To provide computer-based discretionary managed accounts, complaint documents suggest, Financial Engines had to confirm that it operates in accordance with the SunAmerica Opinion. In September 2004, Financial Engines made such confirmation and offered its first managed accounts to Motorola and J.C. Penny employees, and by December 2004 the firm had $1 billion in assets under management. As of the start of 2014, Financial Engines' existing contracts cover 7.9 million workers with $824 billion in their 401(k) plans, and the firm is directly managing $92 billion of those assets, according to the complaint.
The complaint suggests Financial Engines' admission that it complies with the SunAmerica Opinion further suggests patent infringement, based on the opinion's requirements around the delivery and integration of independent financial advice and plan participant data.
Additionally, according to the complaint, Financial Engines violated the patents in that it “provides means, operatively connected to the data storage means, for automatically implementing discretionary investment allocation decisions utilizing the discretionary asset-allocation program, wherein the discretionary investment allocation decisions are automatically implemented using a process that reduces or eliminates the at least one conflicted person’s ability to self-deal, and wherein the discretionary investment allocation decisions are implemented, developed, or maintained by the at least one substantially independent person.”
GRQ filed the patent infringement complaint with the United States District Court for the Eastern District of Texas, Marshall Division. The relevant action, according to the text of the compliant, is being filed under Title 35 of the United States Code. The complaint documents show Financial Engines was active in the Texas region between 2007 and 2011, especially regarding services rendered to the J.C. Penny Company and Texas Instruments Incorporated.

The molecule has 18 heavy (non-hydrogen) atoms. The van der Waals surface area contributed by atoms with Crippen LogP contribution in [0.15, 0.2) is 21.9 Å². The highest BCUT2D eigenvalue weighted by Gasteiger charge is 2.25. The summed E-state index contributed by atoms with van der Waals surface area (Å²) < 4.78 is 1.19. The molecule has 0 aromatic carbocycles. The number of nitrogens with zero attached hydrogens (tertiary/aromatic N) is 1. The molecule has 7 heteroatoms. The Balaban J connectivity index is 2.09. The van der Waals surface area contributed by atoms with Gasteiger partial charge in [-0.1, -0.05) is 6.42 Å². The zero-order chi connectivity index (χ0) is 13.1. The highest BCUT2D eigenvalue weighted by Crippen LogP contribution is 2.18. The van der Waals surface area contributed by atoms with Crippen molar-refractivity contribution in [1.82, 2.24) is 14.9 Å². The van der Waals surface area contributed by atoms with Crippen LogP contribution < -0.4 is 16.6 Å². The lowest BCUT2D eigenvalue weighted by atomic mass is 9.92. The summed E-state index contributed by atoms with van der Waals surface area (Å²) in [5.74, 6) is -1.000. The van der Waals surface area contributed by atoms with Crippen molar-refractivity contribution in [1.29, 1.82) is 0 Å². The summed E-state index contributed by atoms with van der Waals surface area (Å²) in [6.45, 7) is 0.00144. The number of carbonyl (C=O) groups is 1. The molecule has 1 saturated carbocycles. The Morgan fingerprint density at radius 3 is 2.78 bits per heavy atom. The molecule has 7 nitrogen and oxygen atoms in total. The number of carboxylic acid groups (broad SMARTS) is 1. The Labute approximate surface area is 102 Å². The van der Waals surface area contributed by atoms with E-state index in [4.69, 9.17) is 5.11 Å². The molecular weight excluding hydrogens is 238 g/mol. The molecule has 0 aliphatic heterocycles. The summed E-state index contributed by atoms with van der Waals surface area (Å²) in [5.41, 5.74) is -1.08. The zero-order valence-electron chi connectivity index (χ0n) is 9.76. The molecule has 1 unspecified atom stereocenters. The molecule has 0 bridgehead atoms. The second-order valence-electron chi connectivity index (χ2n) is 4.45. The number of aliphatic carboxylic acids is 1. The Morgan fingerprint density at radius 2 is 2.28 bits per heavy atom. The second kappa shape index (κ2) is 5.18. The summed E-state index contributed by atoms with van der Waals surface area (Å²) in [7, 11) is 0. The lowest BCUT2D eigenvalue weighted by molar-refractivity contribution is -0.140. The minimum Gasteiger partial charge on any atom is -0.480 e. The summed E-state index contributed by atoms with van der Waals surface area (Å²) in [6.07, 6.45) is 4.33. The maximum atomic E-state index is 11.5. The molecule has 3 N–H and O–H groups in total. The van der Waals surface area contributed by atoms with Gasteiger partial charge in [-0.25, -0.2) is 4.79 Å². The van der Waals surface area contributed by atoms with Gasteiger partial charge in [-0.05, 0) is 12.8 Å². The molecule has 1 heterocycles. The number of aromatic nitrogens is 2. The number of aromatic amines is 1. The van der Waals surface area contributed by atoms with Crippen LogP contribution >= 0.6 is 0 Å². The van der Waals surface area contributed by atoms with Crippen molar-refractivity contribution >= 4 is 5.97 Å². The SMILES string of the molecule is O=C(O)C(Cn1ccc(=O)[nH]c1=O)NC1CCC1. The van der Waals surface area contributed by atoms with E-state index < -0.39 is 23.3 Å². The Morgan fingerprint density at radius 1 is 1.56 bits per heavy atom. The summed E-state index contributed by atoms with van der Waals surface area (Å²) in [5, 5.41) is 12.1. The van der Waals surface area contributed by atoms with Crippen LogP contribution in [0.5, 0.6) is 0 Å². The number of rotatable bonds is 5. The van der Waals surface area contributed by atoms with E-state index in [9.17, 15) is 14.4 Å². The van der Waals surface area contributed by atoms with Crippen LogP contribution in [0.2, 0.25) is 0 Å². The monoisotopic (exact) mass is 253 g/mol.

For example, J.C. Penny paid Financial Engines some $15.6 million for its asset management and investment advisory services related to the company’s 401(k) plans during the time period. Texas Instruments paid another $5.7 million for similar services, according to the text of the complaint.
GRQ claims that it has suffered “monetary damages in an amount not yet determined” from these alleged infringements, “and will continue to suffer damages in the future unless Financial Engines’ infringing activities are enjoined by this court.”
Financial Engines officials tell PLANADVISER that the firm has not yet been served with the complaint.
“We had received no prior communication from the plaintiff prior to the filing, and in fact, had to pull the complaint ourselves,” explains David Weiskopf, Financial Engines' senior director of corporate communications. “These types of suits are not uncommon, and we intend to vigorously defend these allegations.”
The full text of the complaint is here.